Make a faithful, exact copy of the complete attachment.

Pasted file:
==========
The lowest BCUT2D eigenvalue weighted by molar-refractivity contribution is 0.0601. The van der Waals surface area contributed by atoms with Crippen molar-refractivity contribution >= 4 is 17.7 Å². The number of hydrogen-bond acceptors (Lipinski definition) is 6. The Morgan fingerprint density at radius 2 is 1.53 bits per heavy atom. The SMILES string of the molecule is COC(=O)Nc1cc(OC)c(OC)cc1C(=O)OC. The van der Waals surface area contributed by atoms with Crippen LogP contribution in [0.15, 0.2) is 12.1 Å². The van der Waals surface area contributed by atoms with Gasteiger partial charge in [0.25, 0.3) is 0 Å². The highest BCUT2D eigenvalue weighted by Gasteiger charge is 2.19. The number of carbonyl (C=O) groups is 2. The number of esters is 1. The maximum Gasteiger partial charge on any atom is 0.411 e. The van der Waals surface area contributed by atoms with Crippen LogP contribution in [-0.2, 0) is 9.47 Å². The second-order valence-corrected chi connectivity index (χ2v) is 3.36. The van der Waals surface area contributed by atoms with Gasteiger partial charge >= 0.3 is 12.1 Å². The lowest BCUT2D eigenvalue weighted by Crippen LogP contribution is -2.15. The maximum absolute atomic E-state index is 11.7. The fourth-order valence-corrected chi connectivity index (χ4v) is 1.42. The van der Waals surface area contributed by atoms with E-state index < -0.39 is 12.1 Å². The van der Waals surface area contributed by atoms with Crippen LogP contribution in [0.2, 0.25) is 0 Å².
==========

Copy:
The lowest BCUT2D eigenvalue weighted by molar-refractivity contribution is 0.0601. The van der Waals surface area contributed by atoms with Crippen molar-refractivity contribution >= 4 is 17.7 Å². The number of hydrogen-bond acceptors (Lipinski definition) is 6. The Morgan fingerprint density at radius 2 is 1.53 bits per heavy atom. The SMILES string of the molecule is COC(=O)Nc1cc(OC)c(OC)cc1C(=O)OC. The van der Waals surface area contributed by atoms with Crippen LogP contribution in [0.15, 0.2) is 12.1 Å². The van der Waals surface area contributed by atoms with Gasteiger partial charge in [0.25, 0.3) is 0 Å². The highest BCUT2D eigenvalue weighted by Gasteiger charge is 2.19. The number of carbonyl (C=O) groups is 2. The number of esters is 1. The maximum Gasteiger partial charge on any atom is 0.411 e. The van der Waals surface area contributed by atoms with Crippen LogP contribution in [-0.2, 0) is 9.47 Å². The second-order valence-corrected chi connectivity index (χ2v) is 3.36. The van der Waals surface area contributed by atoms with Gasteiger partial charge >= 0.3 is 12.1 Å². The lowest BCUT2D eigenvalue weighted by Crippen LogP contribution is -2.15. The maximum absolute atomic E-state index is 11.7. The fourth-order valence-corrected chi connectivity index (χ4v) is 1.42. The van der Waals surface area contributed by atoms with E-state index < -0.39 is 12.1 Å². The van der Waals surface area contributed by atoms with Crippen LogP contribution in [0.2, 0.25) is 0 Å².